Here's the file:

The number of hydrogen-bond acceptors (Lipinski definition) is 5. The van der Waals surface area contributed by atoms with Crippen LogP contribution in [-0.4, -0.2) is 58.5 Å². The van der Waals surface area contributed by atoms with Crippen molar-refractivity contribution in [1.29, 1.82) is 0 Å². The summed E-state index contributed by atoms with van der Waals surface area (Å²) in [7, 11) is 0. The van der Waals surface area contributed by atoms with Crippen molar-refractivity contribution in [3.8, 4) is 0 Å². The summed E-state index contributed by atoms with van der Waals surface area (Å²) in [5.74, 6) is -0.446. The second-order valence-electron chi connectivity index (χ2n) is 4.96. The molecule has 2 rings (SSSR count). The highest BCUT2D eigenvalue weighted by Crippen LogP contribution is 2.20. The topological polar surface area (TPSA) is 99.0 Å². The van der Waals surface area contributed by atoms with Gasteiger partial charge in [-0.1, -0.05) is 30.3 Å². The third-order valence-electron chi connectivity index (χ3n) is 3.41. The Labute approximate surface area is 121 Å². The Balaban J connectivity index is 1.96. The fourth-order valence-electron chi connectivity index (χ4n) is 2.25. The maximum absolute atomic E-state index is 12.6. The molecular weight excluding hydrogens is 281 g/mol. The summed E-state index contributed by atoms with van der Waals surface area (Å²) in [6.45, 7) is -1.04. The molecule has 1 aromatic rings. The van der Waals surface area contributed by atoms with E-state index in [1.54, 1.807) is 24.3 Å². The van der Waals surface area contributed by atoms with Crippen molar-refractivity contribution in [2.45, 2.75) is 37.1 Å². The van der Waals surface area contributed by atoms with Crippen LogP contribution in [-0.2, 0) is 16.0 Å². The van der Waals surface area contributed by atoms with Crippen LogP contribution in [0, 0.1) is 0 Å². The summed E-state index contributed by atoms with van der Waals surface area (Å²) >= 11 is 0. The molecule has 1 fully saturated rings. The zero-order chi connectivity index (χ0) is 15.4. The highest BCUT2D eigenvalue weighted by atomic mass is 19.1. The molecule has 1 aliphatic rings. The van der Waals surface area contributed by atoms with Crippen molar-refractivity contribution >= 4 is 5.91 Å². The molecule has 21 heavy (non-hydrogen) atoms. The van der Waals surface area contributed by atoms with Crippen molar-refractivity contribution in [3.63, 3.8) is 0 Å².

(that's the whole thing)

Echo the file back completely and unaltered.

The number of hydrogen-bond acceptors (Lipinski definition) is 5. The van der Waals surface area contributed by atoms with Crippen LogP contribution in [-0.4, -0.2) is 58.5 Å². The van der Waals surface area contributed by atoms with Crippen molar-refractivity contribution in [1.29, 1.82) is 0 Å². The summed E-state index contributed by atoms with van der Waals surface area (Å²) in [7, 11) is 0. The van der Waals surface area contributed by atoms with Crippen molar-refractivity contribution in [3.8, 4) is 0 Å². The summed E-state index contributed by atoms with van der Waals surface area (Å²) in [5.74, 6) is -0.446. The second-order valence-electron chi connectivity index (χ2n) is 4.96. The molecule has 2 rings (SSSR count). The highest BCUT2D eigenvalue weighted by Crippen LogP contribution is 2.20. The topological polar surface area (TPSA) is 99.0 Å². The van der Waals surface area contributed by atoms with Gasteiger partial charge in [-0.1, -0.05) is 30.3 Å². The third-order valence-electron chi connectivity index (χ3n) is 3.41. The Labute approximate surface area is 121 Å². The Balaban J connectivity index is 1.96. The fourth-order valence-electron chi connectivity index (χ4n) is 2.25. The maximum absolute atomic E-state index is 12.6. The molecular weight excluding hydrogens is 281 g/mol. The summed E-state index contributed by atoms with van der Waals surface area (Å²) in [6.45, 7) is -1.04. The molecule has 1 aromatic rings. The van der Waals surface area contributed by atoms with E-state index in [1.54, 1.807) is 24.3 Å². The van der Waals surface area contributed by atoms with Crippen molar-refractivity contribution in [2.45, 2.75) is 37.1 Å². The van der Waals surface area contributed by atoms with Crippen LogP contribution in [-0.2, 0) is 16.0 Å². The van der Waals surface area contributed by atoms with Crippen LogP contribution in [0, 0.1) is 0 Å². The summed E-state index contributed by atoms with van der Waals surface area (Å²) >= 11 is 0. The molecule has 1 fully saturated rings. The zero-order chi connectivity index (χ0) is 15.4. The highest BCUT2D eigenvalue weighted by atomic mass is 19.1. The molecule has 1 aliphatic rings. The van der Waals surface area contributed by atoms with Crippen molar-refractivity contribution >= 4 is 5.91 Å². The molecule has 21 heavy (non-hydrogen) atoms. The van der Waals surface area contributed by atoms with Crippen molar-refractivity contribution in [3.63, 3.8) is 0 Å².